Before the Bankruptcy Court in the Ruhl case was a chapter 7 trustee’s motion for turnover of a tax refund.  The question for the Court was whether a debtor’s wife, who did not join in a bankruptcy case, owned half of a tax refund claimed by a chapter 7 trustee.
In Ruhl, the Court concluded that the trustee was entitled to the full refund based on the Internal Revenue Code (“IRC”) and Illinois property law.  The decision sets forth the principles a bankruptcy court will apply to determine what property belongs to the bankruptcy estate. It also illustrates how courts can reach different conclusions in applying those principles and that there is a split in the views of Illinois courts as to ownership rights in a joint tax refund.
When a bankruptcy case is filed, an estate of property interests is created, which includes “all legal or equitable interests of the debtor as of the commencement of the case.”  The extent of property of the estate is determined by applicable non-bankruptcy law. 
The Court first found that the rules of the IRC provide that in the case of an overpayment, a refund is payable to the person who made the overpayment. It found nothing in the IRC rules that permitted the sharing of a tax refund even when a joint return is filed.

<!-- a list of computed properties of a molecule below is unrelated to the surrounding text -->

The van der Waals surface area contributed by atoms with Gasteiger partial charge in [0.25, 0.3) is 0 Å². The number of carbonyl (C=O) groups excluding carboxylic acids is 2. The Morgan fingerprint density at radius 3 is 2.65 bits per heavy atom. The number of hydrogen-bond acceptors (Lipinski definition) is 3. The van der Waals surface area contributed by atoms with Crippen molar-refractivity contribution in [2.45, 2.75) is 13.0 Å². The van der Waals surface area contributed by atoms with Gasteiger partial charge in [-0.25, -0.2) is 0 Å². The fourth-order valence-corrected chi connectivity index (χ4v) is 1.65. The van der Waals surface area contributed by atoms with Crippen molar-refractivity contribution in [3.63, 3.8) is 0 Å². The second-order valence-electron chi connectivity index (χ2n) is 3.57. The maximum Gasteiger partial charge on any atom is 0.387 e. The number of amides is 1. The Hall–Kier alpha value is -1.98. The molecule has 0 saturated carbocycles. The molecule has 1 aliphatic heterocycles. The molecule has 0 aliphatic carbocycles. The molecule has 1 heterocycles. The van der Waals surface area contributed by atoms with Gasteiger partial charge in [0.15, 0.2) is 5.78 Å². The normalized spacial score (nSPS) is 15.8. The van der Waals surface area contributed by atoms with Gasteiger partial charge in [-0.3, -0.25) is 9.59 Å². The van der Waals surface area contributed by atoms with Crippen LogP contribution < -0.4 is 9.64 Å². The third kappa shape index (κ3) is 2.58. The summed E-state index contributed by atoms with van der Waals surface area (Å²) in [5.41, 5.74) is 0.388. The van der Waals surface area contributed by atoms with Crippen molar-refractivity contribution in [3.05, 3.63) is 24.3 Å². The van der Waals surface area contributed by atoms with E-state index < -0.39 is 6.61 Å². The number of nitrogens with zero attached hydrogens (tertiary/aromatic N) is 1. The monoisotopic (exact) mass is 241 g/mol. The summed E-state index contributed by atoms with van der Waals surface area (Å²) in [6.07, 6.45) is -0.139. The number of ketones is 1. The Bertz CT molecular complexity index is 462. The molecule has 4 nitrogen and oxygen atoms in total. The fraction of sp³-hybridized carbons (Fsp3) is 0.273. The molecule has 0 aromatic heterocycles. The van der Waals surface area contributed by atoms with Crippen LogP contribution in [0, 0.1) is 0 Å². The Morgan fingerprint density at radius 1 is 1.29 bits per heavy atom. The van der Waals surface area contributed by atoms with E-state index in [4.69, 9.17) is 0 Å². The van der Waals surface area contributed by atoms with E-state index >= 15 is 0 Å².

Applying Illinois law, the Court then noted that it is clear that Illinois does not treat marriage as establishing community ownership rights in a married couple’s property.  Based on this, it found that the debtor alone was the recipient and owner of the wages he earned. The Court did note that Illinois recognizes a form of “marital property” acquired by spouses during a marriage, but this type of ownership only vests at the time of marriage dissolution proceedings. 
Before reaching its conclusion, the Court distinguished the reasoning of two Illinois courts which had reached a contrary result with regard to a joint tax refund. Those courts held that if a married couple filed a joint tax return, a presumption arises under Illinois law that “any refund should be treated as equally apportioned marital property.” 
First, the Court was not persuaded that joint liability for any taxes due under a joint return necessitated that any refund not go to the person who made the payment. Second, although a joint filing may result in lower tax liability, it noted that tax refunds are made to the person who made the tax payment, not to the persons who reduced the amount of taxes due. Finally, the Court distinguished the Illinois opinions speaking of marriage as a partnership. It found those cases set in the context of divorce proceedings and did not deal specifically with the question of earnings or tax refunds due on account of those earnings, which the Court found to be clearly addressed by Illinois statute. 
 Id. at *4.
 Id. at *2; 11 U.S.C. § 541.
 Id. (citing Butner v. United States, 440 U.S. 48, 55 (1979)).
 Id. (citing 26 U.S.C. § 6402(a)).
 Id. at *3 (citing 750 ILCS 65/1, 65/7).
 Id. (citing 750 ILCS 5/503(e) (2008)).
 Id. (citing In re Innis, 331 B.R. 784, 789 (Bankr. C.D. Ill. 2005); In re Vongchanh, No. 09 B 70050, 2009 WL 1852452 at *3 (Bankr. N.D.Ill. June 29, 2009)).
 Id. at *3-4.